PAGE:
Central Florida News
Life on Death Row in Florida: A former prison warden speaks out
Ron McAndrew knows something about Florida's correctional system. He used to be a prison warden.
"I use to walk death row everyday," McAndrew said. "I looked every inmate on death row in the face every day that I worked and you never saw anyone smiling."
During his 23 years in Florida's correctional system, McAndrew oversaw thousands of inmates and 3 executions. Now he speaks out against the death penalty, calling it a flawed system in Florida.
It's that system that Casey Anthony may find herself in if convicted -- that, or life in prison without parole. McAndrew said it's a punishment that is especially difficult for female inmates.
"Mentally they require more understanding. They require a person who has a higher level of personal and professional maturity."
He cited Aileen Wuornos -- 1 of only 2 women ever executed in Florida -- as one of the most difficult inmates he's ever come across. Wuoros was convicted of killing 7 men between 1989 ad 1990, and was executed in 2002. "She was very afraid of everything around her, and the way she dealt with her fear was being profane," McAndrew said.
McAndrew's opinion is in the minority. The most recent Gallup Poll on the issue was in 2010. In that poll, 64 % of Americas surveyed believed that the death penalty should be used for convicted murders, and half of those surveyed believed the death penalty was not used often enough. Most people who believe in the death penalty see it as closure for the families, and a deterrent against violent crime.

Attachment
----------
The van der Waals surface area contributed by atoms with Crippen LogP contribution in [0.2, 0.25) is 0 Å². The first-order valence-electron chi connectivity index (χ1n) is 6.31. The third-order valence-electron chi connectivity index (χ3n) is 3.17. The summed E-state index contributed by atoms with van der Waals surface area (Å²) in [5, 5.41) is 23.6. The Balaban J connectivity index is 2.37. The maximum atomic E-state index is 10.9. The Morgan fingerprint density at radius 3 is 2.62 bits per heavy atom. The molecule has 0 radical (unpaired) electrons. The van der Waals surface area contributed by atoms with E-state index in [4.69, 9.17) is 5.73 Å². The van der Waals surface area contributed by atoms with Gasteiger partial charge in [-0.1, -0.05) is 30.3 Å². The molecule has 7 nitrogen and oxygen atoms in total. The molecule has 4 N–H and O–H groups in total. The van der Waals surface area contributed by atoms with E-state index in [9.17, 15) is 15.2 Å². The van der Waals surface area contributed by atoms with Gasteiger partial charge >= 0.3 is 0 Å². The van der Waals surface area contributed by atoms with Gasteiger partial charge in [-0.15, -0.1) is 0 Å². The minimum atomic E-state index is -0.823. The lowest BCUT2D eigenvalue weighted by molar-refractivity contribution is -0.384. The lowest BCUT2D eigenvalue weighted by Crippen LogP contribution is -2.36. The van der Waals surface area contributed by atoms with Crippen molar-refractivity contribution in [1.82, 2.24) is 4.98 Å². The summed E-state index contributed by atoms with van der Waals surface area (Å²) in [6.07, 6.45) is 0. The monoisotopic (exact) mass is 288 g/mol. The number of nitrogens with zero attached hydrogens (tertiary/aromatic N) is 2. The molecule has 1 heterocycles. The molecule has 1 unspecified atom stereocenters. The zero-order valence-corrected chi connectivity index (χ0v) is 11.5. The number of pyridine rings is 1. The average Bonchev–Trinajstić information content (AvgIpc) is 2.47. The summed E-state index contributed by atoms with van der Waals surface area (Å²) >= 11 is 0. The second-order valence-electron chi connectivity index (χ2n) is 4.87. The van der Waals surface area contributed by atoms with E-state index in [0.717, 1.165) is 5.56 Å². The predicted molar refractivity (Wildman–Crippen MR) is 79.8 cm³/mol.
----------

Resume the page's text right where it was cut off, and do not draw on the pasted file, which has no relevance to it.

When it comes to the Casey Anthony case, opinion tends to swing toward the ultimate punishment. Though not a scientific poll by any means, a recent News 13 Viewer Poll found 53 % believed Anthony should get the death penalty, while 47 % said no. Over 2,000 people took part in the poll.
McAndrew said it's the theatrics in the Casey Anthony case that concerns him. He said we may never really know if Anthony is guilty or innocent.
"Sentencing someone to life without the possibility of parole has to be the most horrible punishment on earth," McAndrew said. "Killing them is releasing them of being locked up in a little 6 foot by 9 foot concrete and steel cell."
Right now, there are 4 women on death row in Florida.
(source: Central Florida News)